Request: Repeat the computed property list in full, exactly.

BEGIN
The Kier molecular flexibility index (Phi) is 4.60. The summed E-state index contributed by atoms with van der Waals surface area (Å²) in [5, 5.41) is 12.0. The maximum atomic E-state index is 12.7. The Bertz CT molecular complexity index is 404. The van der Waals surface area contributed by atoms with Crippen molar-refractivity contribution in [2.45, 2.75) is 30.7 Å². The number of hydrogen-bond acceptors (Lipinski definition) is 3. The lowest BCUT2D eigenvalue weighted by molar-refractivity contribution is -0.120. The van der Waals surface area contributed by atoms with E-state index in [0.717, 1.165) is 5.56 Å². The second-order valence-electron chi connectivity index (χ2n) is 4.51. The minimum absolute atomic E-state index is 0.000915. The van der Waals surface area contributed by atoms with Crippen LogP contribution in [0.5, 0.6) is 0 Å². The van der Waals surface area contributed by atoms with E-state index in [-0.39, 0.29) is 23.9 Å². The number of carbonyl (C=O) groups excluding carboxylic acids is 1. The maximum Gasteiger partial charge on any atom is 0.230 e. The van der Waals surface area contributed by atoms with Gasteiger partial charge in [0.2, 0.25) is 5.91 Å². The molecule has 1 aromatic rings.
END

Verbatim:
The Kier molecular flexibility index (Phi) is 4.60. The summed E-state index contributed by atoms with van der Waals surface area (Å²) in [5, 5.41) is 12.0. The maximum atomic E-state index is 12.7. The Bertz CT molecular complexity index is 404. The van der Waals surface area contributed by atoms with Crippen molar-refractivity contribution in [2.45, 2.75) is 30.7 Å². The number of hydrogen-bond acceptors (Lipinski definition) is 3. The lowest BCUT2D eigenvalue weighted by molar-refractivity contribution is -0.120. The van der Waals surface area contributed by atoms with E-state index in [0.717, 1.165) is 5.56 Å². The second-order valence-electron chi connectivity index (χ2n) is 4.51. The minimum absolute atomic E-state index is 0.000915. The van der Waals surface area contributed by atoms with Crippen LogP contribution in [0.5, 0.6) is 0 Å². The van der Waals surface area contributed by atoms with E-state index in [-0.39, 0.29) is 23.9 Å². The number of carbonyl (C=O) groups excluding carboxylic acids is 1. The maximum Gasteiger partial charge on any atom is 0.230 e. The van der Waals surface area contributed by atoms with Gasteiger partial charge in [0.2, 0.25) is 5.91 Å². The molecule has 1 aromatic rings.